The summer clock has moved forward as we move into Shabbat and toward Pesach. I have already started my reclining and reflect on a book from my distant past, Escape from Freedom by Erich Fromm, where Fromm reveals the damaging power of habit. Without knowing, we sacrifice personal freedom to those who we perceive as more powerful than ourselves. Freedom can also be relinquished by other habits such as drugs, sex, overeating, etc. Though those same habits can have impact on full communities, there is nothing more addictive than sacrificing our freedom to “great” leaders who we perceive may rescue us from our own powerlessness. Of course there are those who choose to fight, even if their actions seem pointless. Do all the Balfour demonstrators stand week after week knowing that what they do may not be able to stem the rising tide? Do their cries of protest merely fade away into the night air like mist? Do artists who find the courage to continue creating during a pandemic feel powerless knowing that others cannot/will not hear or see the fruits of their creation? Do small business owners have the strength to lick their wounds after many months of hiatus to return to reasonable profits, knowing that they may still eventually go bankrupt? And how about the current state of hospitals, where greed and apathy of current leaders have left many of those institutions with depleted resources? What of the doctors and nurses who spend long nights caring for others (when some are saved and others not)? Ultimately how can Passover renew our faith in freedom, bubbling with actions which our inner voices tell us we must do, when, after four elections, we as a country are still frozen in doldrums (not the exotic kind when tropical winds eventually return and, like a magic carpet, transport us to our next ethereal island of sanctuary)?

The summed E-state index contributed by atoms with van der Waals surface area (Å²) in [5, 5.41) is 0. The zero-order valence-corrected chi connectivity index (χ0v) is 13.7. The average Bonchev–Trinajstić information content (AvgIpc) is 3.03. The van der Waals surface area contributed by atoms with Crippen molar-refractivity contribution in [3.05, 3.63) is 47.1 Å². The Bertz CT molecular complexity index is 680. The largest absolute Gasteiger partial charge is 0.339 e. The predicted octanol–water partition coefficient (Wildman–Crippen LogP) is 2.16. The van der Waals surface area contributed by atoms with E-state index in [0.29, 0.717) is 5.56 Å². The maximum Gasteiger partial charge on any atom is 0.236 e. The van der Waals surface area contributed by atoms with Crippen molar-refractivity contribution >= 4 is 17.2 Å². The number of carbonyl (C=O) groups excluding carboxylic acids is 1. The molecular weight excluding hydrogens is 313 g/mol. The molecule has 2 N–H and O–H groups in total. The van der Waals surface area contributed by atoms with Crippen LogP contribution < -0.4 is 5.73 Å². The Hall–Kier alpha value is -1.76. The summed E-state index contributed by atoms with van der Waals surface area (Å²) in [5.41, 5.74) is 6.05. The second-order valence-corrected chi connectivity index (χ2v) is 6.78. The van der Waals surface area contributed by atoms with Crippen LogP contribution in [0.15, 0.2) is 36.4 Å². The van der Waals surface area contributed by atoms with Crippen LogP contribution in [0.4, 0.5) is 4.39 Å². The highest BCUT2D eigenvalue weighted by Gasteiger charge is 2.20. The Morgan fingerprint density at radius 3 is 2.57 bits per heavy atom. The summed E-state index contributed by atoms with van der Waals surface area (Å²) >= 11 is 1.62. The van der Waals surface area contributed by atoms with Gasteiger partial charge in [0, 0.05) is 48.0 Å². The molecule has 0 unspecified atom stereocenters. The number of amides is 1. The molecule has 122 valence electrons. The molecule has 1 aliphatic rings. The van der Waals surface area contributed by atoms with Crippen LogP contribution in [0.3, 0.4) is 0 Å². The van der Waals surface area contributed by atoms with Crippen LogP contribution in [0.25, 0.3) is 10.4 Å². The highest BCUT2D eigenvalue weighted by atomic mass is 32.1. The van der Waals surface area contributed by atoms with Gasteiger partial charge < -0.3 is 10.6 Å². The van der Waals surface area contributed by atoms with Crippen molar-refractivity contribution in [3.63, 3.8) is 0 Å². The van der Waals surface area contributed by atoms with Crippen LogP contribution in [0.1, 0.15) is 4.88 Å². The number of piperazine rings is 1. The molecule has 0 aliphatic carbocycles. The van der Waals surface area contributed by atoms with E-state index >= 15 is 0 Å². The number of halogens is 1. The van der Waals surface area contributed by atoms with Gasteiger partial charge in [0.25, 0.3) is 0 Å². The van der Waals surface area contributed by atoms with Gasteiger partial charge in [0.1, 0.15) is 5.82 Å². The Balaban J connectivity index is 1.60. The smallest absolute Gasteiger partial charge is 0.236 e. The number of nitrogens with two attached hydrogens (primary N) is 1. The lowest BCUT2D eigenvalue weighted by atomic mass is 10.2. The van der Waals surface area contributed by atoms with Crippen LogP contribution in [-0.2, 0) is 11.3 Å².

Albert Camus, in his brilliant essay Create Dangerously (in the collection Resistance, Rebellion and Death) touches upon all of the above in a slightly different way. Camus describes the difficult freedom of the contemporary artist who is caught between two poles pulling in opposite direction. Pole #1: his/her own aesthetic vision of artistic perfection, which many call an “ivory tower” and Pole #2: his/her responsibility to the community and a loud declaration of solidarity crying “Oppression, oppression, oppression”. Camus ultimately describes the dilemma of the modern artist as walking a thin tightrope between two gigantic chasms: 1) artistic solitude (which he/she desperately needs to survive) and 2) community responsibility (which he/she ALSO desperately needs to exist as a human being). In Camus’ brilliant story The Artist at Work, the final scene is horrific, for when the artist faces the two chasms just described (solitude vs. solidarity) he concedes with his own life out of desperation. He feels despair (sunset) rather than hope (sunrise). He ultimately sacrifices his own freedom for a final statement written in big red letters on his rooftop wall: the two words Solitaire-Solidaire.
As a people we are unfortunately at such an existential juncture. The current frozen state of inaction after four elections leaves few choices. To continue with the current recidivism is to surrender to in-action. Likewise, to put our heads in the sand while ignoring the danger to the foundations of our country’s democratic values is to leave ourselves paralyzed. We are at a crucial junction: either the sun is rising or it is setting, and we are caught in frozen limbo.
So during these Passover holidays will we have the strength and tenacity to renew our personal freedom and purge ourselves of destructive habits, both personal and communal? At the same time, can we re-ignite hope that there IS a path, albeit thin, to achieve collective freedom, i.e. to find a lasting solution to our current national dilemma and our collective recidivism? Do we have the strength to walk the thin line between two chasms that are threatening our deepest values? Do our leaders have the courage to sacrifice their own egos on the alter of hope to take one step into the unknown with renewed hope? Only time will tell.
Wishing all my readers Happy Passover, and as my brother Mark would say, “may your Matzah be crunchy and your Haroset sweet”.